"Prescription Decision"

About: Greater Manchester Greater Manchester West Mental Health NHS Foundation Trust

(as the patient),

I suffer from extreme anxiety, depression and panic attacks. Since moving surgery 3 months ago I have been refused Diazepam, a medication that I have taken at variable intervals for over 10 years. It has been the only consistently effective medication to relieve my symptoms which have increased exponentially since starting at this surgery. I suffer from recurrent suicidal feelings and diazepam has saved me on several occasions from ending my life. Beta-blockers, promazine and a daily antidepressant Duloxetine have been tried and found completely ineffective. Tension headaches more than 75% of days and I have gone from being able to work to being completely disabled by this now unmanageable illness.

I am seeking some clarification on my legal rights concerning this refusal and where I might appeal/complain about it. So profoundly unbearable is my life at present that I don't feel a prescription for 5 x 5 mg diazepam tablets monthly is a lot to ask for, or sufficient to lead to addiction. Where is the line between a medication being effective and addictive? If the only effective medication is addictive how much does a patient have to suffer before a prescription can be sanctioned?

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Responses

Response from Greater Manchester West Mental Health NHS Foundation Trust

Dear mredtb,

Thanks for getting in touch to let us know how you feel. I appreciate it must be really frustrating to be refused medication that helps you manage your anxiety, depression and panic attacks. I was wondering if you’d spoken to your GP to let them know how you are feeling?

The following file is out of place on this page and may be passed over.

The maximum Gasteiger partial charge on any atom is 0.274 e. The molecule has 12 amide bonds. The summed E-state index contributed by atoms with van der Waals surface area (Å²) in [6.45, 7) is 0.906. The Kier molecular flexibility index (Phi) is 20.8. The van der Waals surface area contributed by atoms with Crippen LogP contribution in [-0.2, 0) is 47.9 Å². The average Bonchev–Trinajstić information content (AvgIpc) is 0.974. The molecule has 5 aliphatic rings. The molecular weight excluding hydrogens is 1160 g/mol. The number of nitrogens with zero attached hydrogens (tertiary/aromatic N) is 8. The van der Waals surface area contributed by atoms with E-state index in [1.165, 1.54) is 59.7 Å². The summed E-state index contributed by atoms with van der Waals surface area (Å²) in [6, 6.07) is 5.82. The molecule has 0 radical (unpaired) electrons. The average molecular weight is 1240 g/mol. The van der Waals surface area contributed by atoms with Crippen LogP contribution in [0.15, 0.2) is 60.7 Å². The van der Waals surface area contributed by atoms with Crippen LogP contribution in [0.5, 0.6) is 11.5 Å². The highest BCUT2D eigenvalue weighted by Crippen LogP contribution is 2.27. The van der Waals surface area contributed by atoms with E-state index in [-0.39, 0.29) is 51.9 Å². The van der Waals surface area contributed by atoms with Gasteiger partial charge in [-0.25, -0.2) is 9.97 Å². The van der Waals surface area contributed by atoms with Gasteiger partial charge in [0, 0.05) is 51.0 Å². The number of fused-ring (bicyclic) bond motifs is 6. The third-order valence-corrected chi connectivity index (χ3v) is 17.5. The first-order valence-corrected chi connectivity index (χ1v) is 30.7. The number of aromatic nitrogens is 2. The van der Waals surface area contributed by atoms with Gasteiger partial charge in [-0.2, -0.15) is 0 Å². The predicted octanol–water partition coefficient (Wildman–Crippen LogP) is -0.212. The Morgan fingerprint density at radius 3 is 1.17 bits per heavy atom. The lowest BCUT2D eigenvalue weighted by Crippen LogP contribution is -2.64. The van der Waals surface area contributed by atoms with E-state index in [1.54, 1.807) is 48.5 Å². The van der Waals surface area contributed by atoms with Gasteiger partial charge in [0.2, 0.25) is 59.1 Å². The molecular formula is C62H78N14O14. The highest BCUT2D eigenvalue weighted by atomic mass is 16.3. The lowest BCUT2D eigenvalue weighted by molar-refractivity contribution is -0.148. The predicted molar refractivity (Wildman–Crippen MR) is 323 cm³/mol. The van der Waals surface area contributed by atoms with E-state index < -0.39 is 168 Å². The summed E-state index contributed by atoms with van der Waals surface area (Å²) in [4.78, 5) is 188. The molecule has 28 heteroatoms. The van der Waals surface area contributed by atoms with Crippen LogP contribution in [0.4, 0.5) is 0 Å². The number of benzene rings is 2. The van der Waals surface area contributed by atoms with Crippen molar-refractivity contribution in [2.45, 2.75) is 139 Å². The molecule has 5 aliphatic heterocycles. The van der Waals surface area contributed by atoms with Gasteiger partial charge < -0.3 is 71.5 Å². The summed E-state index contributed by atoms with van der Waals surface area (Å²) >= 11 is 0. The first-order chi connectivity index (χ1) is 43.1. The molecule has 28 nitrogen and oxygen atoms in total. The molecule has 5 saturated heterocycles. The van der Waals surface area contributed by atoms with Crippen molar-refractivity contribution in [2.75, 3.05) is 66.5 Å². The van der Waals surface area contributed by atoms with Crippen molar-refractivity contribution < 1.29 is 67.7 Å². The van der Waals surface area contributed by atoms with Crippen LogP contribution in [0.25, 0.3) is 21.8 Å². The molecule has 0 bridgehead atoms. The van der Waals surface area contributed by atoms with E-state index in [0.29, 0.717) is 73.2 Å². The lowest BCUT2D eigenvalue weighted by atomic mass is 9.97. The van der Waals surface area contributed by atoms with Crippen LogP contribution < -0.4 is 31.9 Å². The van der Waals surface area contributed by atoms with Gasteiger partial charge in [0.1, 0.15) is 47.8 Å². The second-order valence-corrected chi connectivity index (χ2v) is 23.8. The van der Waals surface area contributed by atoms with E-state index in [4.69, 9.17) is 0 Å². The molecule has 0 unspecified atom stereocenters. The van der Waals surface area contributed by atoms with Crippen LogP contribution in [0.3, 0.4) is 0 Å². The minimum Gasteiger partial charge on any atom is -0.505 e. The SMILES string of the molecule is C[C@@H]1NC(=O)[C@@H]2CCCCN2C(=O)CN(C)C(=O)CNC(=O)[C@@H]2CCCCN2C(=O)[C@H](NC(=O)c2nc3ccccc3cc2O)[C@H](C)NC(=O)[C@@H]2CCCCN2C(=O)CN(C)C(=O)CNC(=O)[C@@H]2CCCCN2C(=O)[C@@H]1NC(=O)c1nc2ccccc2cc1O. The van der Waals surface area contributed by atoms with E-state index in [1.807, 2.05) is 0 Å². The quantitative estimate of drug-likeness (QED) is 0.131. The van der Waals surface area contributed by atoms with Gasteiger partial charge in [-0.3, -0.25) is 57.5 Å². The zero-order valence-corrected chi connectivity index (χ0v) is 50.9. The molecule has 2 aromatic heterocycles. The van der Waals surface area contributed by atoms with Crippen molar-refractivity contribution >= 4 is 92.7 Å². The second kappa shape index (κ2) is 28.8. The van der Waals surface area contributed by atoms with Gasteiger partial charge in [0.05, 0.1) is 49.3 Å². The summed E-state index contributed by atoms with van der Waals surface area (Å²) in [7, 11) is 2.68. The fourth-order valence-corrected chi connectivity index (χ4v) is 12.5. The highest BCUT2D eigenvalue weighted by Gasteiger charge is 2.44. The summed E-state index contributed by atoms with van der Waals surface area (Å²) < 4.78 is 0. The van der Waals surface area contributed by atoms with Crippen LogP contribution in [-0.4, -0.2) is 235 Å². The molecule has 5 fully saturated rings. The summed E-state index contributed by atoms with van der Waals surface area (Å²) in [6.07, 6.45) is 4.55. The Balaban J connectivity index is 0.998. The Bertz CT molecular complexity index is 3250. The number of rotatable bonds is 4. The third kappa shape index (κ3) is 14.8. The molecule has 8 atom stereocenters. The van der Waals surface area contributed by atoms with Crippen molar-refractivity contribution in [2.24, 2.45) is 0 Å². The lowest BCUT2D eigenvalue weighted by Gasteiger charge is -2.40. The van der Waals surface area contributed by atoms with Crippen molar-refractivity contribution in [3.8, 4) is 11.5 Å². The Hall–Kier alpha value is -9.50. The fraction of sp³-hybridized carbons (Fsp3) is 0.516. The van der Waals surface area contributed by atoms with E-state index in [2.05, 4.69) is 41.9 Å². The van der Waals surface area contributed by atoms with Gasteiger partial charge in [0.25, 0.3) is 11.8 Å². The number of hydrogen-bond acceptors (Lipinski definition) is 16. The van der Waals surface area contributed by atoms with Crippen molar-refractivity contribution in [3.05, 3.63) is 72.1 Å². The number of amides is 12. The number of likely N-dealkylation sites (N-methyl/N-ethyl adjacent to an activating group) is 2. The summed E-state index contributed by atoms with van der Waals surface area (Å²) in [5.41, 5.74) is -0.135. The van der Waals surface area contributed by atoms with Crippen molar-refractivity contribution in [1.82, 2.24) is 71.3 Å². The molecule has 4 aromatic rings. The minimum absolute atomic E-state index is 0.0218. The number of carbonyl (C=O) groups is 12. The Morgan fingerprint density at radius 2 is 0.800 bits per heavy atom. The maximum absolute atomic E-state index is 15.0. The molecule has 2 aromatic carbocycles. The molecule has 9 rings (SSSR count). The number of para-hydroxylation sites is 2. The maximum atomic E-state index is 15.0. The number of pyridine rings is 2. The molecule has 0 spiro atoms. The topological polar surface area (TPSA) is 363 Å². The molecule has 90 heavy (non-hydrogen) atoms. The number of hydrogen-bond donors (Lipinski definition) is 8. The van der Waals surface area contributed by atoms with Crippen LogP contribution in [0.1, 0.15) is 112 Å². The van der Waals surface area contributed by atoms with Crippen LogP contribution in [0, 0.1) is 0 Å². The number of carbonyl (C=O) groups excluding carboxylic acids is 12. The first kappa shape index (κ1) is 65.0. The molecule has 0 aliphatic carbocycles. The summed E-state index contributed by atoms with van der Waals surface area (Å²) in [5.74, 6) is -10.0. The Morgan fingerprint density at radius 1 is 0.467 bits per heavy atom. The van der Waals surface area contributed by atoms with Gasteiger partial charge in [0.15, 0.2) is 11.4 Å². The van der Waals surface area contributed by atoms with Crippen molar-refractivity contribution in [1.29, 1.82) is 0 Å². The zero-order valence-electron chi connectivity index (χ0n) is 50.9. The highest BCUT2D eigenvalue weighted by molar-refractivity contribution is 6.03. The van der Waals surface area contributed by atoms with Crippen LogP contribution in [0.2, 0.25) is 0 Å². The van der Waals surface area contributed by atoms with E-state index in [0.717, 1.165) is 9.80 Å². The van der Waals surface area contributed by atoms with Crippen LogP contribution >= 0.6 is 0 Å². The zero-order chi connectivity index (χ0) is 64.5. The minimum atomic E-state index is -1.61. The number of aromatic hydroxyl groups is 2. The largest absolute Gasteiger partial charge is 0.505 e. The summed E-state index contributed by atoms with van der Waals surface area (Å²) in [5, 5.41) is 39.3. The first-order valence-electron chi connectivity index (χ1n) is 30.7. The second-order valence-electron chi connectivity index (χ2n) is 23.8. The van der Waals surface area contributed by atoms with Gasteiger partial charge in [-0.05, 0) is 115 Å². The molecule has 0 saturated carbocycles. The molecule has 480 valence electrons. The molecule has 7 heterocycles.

Diazepam can be really effective, but some people develop a tolerance after regular use, so GPs have to put systems in place to make sure they are only used in the short term. If you have a care coordinator, you could discuss this with them so that they could, with your permission, ensure your GP has the relevant history, which underpins the need for the diazepam, including which other drugs have been tried and failed, for a compromise to be reached.

If you don’t have a care coordinator you could contact an advocacy service who could help you to discuss matters with your GP.

Depending on which area you live in advocacy is provided by different organisations:

Mental Health Independent Support Team (MhIST) provides advocacy services for people affected by mental health problems across Bolton. Tel: 01204 527 200

Mind in Salford provides advocacy services for people affected by mental health problems across Salford. Tel: 0161 839 30 30

Trafford Mental Health Advocacy Service (TMHAS) provides advocacy services for people affected by mental health problems across Trafford. Tel: 0161 877 4330.

If you don’t live in any of the areas above, you could contact your local Citizens Advice Bureau, who will be able to tell you who provide a local advocacy service where you live

If you try this and things still can’t be resolved, please feel free to contact our Customer Care Team by calling them on (0161) 772 4663 to discuss which further options are available to you.

I hope this helps.

Best wishes,